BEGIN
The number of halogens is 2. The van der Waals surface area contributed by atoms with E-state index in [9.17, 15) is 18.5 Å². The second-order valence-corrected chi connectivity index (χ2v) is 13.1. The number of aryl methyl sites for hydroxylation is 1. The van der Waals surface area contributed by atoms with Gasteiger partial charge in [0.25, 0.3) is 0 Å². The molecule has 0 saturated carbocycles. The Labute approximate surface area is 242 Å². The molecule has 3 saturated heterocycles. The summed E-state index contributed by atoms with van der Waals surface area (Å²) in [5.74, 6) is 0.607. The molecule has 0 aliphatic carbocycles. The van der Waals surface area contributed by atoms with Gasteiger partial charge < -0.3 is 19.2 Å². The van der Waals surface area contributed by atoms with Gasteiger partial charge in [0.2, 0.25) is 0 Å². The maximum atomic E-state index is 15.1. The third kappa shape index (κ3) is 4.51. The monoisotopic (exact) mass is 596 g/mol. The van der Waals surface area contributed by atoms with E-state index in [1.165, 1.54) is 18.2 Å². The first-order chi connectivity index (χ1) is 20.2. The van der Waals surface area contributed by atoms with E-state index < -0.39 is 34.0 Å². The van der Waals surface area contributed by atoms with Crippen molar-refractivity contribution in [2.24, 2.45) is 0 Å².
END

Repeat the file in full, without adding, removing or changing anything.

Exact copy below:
The number of halogens is 2. The van der Waals surface area contributed by atoms with E-state index in [9.17, 15) is 18.5 Å². The second-order valence-corrected chi connectivity index (χ2v) is 13.1. The number of aryl methyl sites for hydroxylation is 1. The van der Waals surface area contributed by atoms with Gasteiger partial charge in [0.25, 0.3) is 0 Å². The molecule has 0 saturated carbocycles. The Labute approximate surface area is 242 Å². The molecule has 3 saturated heterocycles. The summed E-state index contributed by atoms with van der Waals surface area (Å²) in [5.74, 6) is 0.607. The molecule has 0 aliphatic carbocycles. The van der Waals surface area contributed by atoms with Gasteiger partial charge < -0.3 is 19.2 Å². The van der Waals surface area contributed by atoms with Gasteiger partial charge in [0.2, 0.25) is 0 Å². The maximum atomic E-state index is 15.1. The third kappa shape index (κ3) is 4.51. The monoisotopic (exact) mass is 596 g/mol. The van der Waals surface area contributed by atoms with E-state index in [1.165, 1.54) is 18.2 Å². The first-order chi connectivity index (χ1) is 20.2. The van der Waals surface area contributed by atoms with E-state index < -0.39 is 34.0 Å². The van der Waals surface area contributed by atoms with Crippen molar-refractivity contribution in [2.24, 2.45) is 0 Å².